Aces on Bridge — Daily Columns

The Aces on Bridge: Wednesday, March 1st, 2017

The voice of Nature loudly cries And many a message from the skies That something in us never dies.

Robert Burns

W North
E-W ♠ 10 7 4
 J 7
 A Q 10
♣ K 9 7 5 3
West East
♠ 5
 A K 10 8 4 2
 J 6 2
♣ 8 4 2
♠ 9 8 6
 9 6
 9 8 7 4 3
♣ A Q 6
♠ A K Q J 3 2
 Q 5 3
 K 5
♣ J 10
South West North East
  2 Pass Pass
3 ♠ * Pass 4 ♠ All pass



Although defenders must not exchange information illicitly, they can legitimately try to use the size of the card they play to indicate their attitude to the suit led. Sometimes they can also pass on their count in the suit led (high for even, low for odd).

Suit preference signals may also come into play, where the size of the card played indicates interest in the higher or lower of the other suits. Exactly the same principles exist when discarding, rather than following suit.

Sooner or later, though, you will find that honesty is not always the best policy. Sometimes you may encourage your partner to continue leading his suit, for fear that he will shift to something worse. Equally, you might discourage your partner’s lead, when you can see that his obvious switch will be the right defense, even when you like the suit led.

In today’s deal you defend four spades after your partner opened two hearts. You should see that if you encourage West’s opening lead of the heart king by showing a doubleton, your partner will surely lead out three rounds of the suit, trying for an over-ruff. That lets the contract make, since declarer can ruff high, then discard a critical club loser on the diamonds – which maybe should not come as a total surprise to you.

If you discourage hearts at the first trick, implicitly showing an odd number of cards in that suit, then maybe partner will find the club switch at trick three?

I could understand the attempt to play for penalties here, by passing out one diamond doubled. Give me the diamond J-10 instead of the four-three and I would consider it even more seriously, but as it is I will try to win the event on the next deal, and simply bid one no-trump.


♠ 9 8 6
 9 6
 9 8 7 4 3
♣ A Q 6
South West North East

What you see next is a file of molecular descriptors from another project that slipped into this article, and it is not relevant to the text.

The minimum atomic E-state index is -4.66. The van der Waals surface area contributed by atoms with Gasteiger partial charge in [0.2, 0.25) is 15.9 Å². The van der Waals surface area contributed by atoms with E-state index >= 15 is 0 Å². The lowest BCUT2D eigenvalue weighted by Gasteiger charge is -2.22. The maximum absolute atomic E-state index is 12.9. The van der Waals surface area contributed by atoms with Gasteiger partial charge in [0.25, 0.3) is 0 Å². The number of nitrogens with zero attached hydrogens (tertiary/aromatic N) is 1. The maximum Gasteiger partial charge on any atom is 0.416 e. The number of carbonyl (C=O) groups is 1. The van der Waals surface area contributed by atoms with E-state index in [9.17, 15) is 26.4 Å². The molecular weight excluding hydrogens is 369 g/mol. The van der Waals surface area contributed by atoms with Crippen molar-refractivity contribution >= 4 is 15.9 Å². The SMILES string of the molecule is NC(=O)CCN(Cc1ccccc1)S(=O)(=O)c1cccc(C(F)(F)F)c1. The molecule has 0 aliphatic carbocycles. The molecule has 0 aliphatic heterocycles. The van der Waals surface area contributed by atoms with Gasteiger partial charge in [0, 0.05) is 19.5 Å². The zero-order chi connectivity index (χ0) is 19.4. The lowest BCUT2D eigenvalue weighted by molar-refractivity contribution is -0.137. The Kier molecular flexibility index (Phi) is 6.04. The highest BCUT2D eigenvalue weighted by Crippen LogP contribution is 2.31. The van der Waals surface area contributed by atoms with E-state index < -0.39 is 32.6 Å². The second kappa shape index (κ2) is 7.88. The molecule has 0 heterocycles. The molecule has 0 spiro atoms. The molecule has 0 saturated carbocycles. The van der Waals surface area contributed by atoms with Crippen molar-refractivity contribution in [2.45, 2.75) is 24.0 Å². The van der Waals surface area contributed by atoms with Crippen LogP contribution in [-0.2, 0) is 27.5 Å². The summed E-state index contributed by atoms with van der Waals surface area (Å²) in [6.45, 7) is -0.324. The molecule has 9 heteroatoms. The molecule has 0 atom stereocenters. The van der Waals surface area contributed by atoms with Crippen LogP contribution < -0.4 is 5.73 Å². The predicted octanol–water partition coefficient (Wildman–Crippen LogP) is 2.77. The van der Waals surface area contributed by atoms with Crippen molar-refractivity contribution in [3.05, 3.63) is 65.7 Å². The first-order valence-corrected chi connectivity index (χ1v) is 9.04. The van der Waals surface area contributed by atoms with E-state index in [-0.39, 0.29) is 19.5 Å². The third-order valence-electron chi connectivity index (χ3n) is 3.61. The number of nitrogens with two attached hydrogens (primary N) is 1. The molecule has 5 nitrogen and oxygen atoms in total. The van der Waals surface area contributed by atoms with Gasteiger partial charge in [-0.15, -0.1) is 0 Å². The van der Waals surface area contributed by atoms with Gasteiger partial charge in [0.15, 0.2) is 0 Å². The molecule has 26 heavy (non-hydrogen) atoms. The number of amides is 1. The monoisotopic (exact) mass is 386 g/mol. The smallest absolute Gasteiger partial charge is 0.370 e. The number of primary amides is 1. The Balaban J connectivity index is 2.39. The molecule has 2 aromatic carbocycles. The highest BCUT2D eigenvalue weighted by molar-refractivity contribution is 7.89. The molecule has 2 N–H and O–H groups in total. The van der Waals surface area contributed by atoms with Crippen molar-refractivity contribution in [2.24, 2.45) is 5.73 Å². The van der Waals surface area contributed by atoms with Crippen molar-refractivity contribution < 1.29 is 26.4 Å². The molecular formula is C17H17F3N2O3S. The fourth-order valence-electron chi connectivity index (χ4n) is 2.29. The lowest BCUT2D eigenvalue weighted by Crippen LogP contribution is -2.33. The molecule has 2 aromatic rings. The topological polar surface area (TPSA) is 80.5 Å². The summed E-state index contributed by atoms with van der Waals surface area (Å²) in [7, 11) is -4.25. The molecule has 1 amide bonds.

1 Dbl. Pass

For details of Bobby Wolff’s autobiography, The Lone Wolff, contact If you would like to contact Bobby Wolff, please leave a comment at this blog.
Reproduced with permission of United Feature Syndicate, Inc., Copyright 2017. If you are interested in reprinting The Aces on Bridge column, contact


Bruce karlsonMarch 15th, 2017 at 4:46 pm

If the “wrong” signal is read, it looks as though a diamond is the only hope for tricks 3 and 4. Hard to see how a club can generate more then 1. Is that correct?

jim2March 15th, 2017 at 5:41 pm

In an interesting twist on Right Through the Pack, the JD is a key card for the defense.

Here, however, the knave tells West that declarer cannot go wrong if a second diamond trick is needed.

That is, six spades and “two” small hearts leaves declarer with five minor suit cards which must contain at least the KD or AC. With the JD onside, the diamonds will always produce 2 or 3 tricks.

Without the KD, diamonds will produce 2, as the JD finesse will win, and declarer must then hold the AC or AC for the bid, for two club tricks making 10.

Without the AC, South’s strong bid means the diamonds will produce 3 as declarer must have KD.

Hence, once East follows up the line in hearts, West has no other chance to defeat the hand unless East has the AQ of clubs.

Bruce karlsonMarch 15th, 2017 at 8:15 pm

Thnx,,, I mixed up clubs and diamonds with my question. There is hope but it is limited…

Bobby WolffMarch 15th, 2017 at 10:08 pm

Hi Bruce & Jim2,

No doubt, as Jim2 so deftly explains, West had the meaningless jack of diamonds dealt to him, which helped to allow West to "brilliantly" switch to clubs rather than diamonds since a club switch has, at least, a chance to set the contract, but if East had the king of diamonds, declarer will have the ace of clubs, then with a diamond switch declarer would have no real option if he was 6-2-2-3 to not take two diamond finesses to park a possible losing club.

Of course, as so often happens, the above is written, as it usually is, while playing in an IMP game, rather than match points, which often creates almost impossible to solve choices, since overtricks are so very important.

Bridge Whist, over 100 years ago (1904) became Auction bridge, simply because Whist was too difficult a game to solve, and then of course, when Auction became Contract 90 years ago (1927) IMO, the "Perfect Storm" was created (thank you, Harold Vanderbilt), to which so many have become addicted. Making a game too difficult is every bit as harmful, as allowing it, to become too easy.

IOW and according to the three bears or alternatively, one bear and one wolff, Contract bridge in the form of IMPs or Rubber Bridge, is the perfectly heated porridge.